Flat Stanley’s Grown-up Adventure

Remember Flat Stanley? I’m sure many of you reading this are experiencing a burst of nostalgia. “Ah, yes!” you might think, “I remember sending Flat Stanley to my family in Michigan and receiving a cool postcard!”

Alternately, I may have accidentally rekindled anger toward lazy relatives who made up excuses for putting minimal effort into the project: “Oh, Stanley? He was . . . er . . . he was the one taking the photo! That’s why he’s nowhere to be seen . . . ”

Well, you know you’ve grown up when—rather than sending your two-dimensional pal to friends in far-off places—you become the one who gets to document his incredible journey. (Seriously, as soon as you receive a ballot, a bank statement, and a Flat Stanley in your mailbox, you know you have officially become an adult.)

A few weeks ago, I had the fun of being asked to show a preschooler’s Flat Stanley around Scotland, where I was studying. Unfortunately, the sudden spread of the current pandemic sent me packing long before I’d planned, but looking back on the photos I took with Stanley during my last few weeks abroad helped restore my good humor. (Or, as we say in the UK, humour.) I’ll have to sort out which of the following photos are preschool-friendly, but I’ll share them all here since those of you also in quarantine may enjoy the imaginative escape.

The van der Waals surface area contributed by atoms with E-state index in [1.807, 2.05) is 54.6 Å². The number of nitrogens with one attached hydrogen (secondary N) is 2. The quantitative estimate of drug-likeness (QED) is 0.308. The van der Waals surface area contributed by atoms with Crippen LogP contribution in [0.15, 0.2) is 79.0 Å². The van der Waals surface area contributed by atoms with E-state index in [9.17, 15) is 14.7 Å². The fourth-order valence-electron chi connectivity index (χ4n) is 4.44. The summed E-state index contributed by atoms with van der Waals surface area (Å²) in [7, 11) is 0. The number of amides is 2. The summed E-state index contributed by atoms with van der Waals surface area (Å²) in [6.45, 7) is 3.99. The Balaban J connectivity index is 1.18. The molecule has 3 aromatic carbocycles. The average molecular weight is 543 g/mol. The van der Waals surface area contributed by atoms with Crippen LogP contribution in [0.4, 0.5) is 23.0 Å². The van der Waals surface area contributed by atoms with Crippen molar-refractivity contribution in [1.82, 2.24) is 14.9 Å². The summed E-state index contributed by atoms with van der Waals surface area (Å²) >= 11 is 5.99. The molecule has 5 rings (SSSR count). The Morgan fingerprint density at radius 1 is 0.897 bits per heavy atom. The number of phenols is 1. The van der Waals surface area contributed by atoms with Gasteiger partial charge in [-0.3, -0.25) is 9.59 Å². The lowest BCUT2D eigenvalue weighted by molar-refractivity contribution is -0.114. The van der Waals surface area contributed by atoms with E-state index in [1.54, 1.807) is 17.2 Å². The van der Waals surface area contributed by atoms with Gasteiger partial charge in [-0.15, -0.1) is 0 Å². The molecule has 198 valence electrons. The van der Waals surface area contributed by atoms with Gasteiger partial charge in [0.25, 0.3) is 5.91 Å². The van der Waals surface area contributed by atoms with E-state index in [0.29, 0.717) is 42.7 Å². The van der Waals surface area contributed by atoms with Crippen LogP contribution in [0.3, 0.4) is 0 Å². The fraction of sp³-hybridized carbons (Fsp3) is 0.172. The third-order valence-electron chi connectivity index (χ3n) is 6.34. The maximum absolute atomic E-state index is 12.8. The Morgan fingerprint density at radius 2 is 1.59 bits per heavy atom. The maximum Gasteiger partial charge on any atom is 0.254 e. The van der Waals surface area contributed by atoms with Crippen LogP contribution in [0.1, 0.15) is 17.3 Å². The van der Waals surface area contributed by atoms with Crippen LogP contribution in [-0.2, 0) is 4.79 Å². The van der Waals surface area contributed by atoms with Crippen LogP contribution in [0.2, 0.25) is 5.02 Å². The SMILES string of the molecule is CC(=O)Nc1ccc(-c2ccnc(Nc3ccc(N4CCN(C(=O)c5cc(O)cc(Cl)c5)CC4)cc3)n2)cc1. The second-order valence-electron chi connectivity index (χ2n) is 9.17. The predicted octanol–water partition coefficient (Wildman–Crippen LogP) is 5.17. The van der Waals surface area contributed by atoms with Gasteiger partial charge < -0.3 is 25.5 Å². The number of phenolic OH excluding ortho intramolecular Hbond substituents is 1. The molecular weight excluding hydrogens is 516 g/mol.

Flat Stanley’s Scottish Adventure

Flat Stanley arrived on a normal Scottish day. It was cold, windy, and rainy. He immediately regretted his choice of business casual attire for, although he looked classy, he was thoroughly chilled.

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Ryanne, Stanley’s hostess, was kind enough to draw him a kilt and he found it both a functional and freeing fashion choice. Now properly attired, he was ready to live his best Scottish life.

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Since it was too stormy to go outside, Stanley had fun building a fort out of Ryanne’s library books.

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Stanley discovered that Bailey’s Irish cream makes hot cocoa much more delicious. Ryanne was careful to cut him off before this became a problem.

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When the sun finally came out, Stanley explored the ruins of St. Andrew’s cathedral but when the wind nearly blew him away, he had to return to the safety of Ryanne’s backpack. He seemed woefully ignorant of the cathedral’s historical significance anyway.

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Hanging on tight so as not to fly across the sea to continental Europe, Stanley enjoyed watching the waves at the beach.

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To Stanley’s dismay, however, he learned the old lesson of “It’s all fun and games until someone gets kilt” when some rival clansmen ran his kilt up the flagpole.